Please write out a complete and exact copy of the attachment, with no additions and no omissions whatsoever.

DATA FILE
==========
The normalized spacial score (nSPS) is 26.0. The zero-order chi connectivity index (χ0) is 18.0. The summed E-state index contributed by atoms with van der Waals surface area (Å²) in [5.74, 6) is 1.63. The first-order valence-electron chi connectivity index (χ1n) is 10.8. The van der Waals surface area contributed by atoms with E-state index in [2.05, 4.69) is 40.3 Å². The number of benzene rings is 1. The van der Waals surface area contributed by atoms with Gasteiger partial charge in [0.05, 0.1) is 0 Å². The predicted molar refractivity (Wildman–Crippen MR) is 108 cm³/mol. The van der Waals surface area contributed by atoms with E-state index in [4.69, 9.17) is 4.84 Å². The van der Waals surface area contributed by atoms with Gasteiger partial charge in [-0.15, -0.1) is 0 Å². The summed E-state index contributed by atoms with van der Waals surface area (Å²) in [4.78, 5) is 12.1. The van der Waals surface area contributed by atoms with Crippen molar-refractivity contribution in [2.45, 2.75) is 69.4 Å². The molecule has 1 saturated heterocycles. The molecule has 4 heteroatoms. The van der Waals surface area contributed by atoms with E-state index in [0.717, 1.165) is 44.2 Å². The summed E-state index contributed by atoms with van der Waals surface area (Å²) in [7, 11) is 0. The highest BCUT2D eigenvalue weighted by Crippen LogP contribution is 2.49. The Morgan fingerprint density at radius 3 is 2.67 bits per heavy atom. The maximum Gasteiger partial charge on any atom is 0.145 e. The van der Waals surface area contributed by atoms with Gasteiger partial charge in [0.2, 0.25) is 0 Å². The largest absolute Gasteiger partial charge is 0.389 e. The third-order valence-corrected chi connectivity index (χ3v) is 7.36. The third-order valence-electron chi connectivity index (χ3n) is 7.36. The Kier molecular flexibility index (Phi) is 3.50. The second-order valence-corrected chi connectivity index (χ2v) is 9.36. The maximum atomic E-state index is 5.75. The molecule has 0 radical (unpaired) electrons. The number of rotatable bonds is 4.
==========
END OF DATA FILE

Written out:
The normalized spacial score (nSPS) is 26.0. The zero-order chi connectivity index (χ0) is 18.0. The summed E-state index contributed by atoms with van der Waals surface area (Å²) in [5.74, 6) is 1.63. The first-order valence-electron chi connectivity index (χ1n) is 10.8. The van der Waals surface area contributed by atoms with E-state index in [2.05, 4.69) is 40.3 Å². The number of benzene rings is 1. The van der Waals surface area contributed by atoms with Gasteiger partial charge in [0.05, 0.1) is 0 Å². The predicted molar refractivity (Wildman–Crippen MR) is 108 cm³/mol. The van der Waals surface area contributed by atoms with E-state index in [4.69, 9.17) is 4.84 Å². The van der Waals surface area contributed by atoms with Gasteiger partial charge in [-0.15, -0.1) is 0 Å². The summed E-state index contributed by atoms with van der Waals surface area (Å²) in [4.78, 5) is 12.1. The van der Waals surface area contributed by atoms with Crippen molar-refractivity contribution in [2.45, 2.75) is 69.4 Å². The molecule has 1 saturated heterocycles. The molecule has 4 heteroatoms. The van der Waals surface area contributed by atoms with E-state index in [0.717, 1.165) is 44.2 Å². The summed E-state index contributed by atoms with van der Waals surface area (Å²) in [7, 11) is 0. The highest BCUT2D eigenvalue weighted by Crippen LogP contribution is 2.49. The Morgan fingerprint density at radius 3 is 2.67 bits per heavy atom. The maximum Gasteiger partial charge on any atom is 0.145 e. The van der Waals surface area contributed by atoms with Gasteiger partial charge in [0.2, 0.25) is 0 Å². The largest absolute Gasteiger partial charge is 0.389 e. The third-order valence-corrected chi connectivity index (χ3v) is 7.36. The third-order valence-electron chi connectivity index (χ3n) is 7.36. The Kier molecular flexibility index (Phi) is 3.50. The second-order valence-corrected chi connectivity index (χ2v) is 9.36. The maximum atomic E-state index is 5.75. The molecule has 0 radical (unpaired) electrons. The number of rotatable bonds is 4.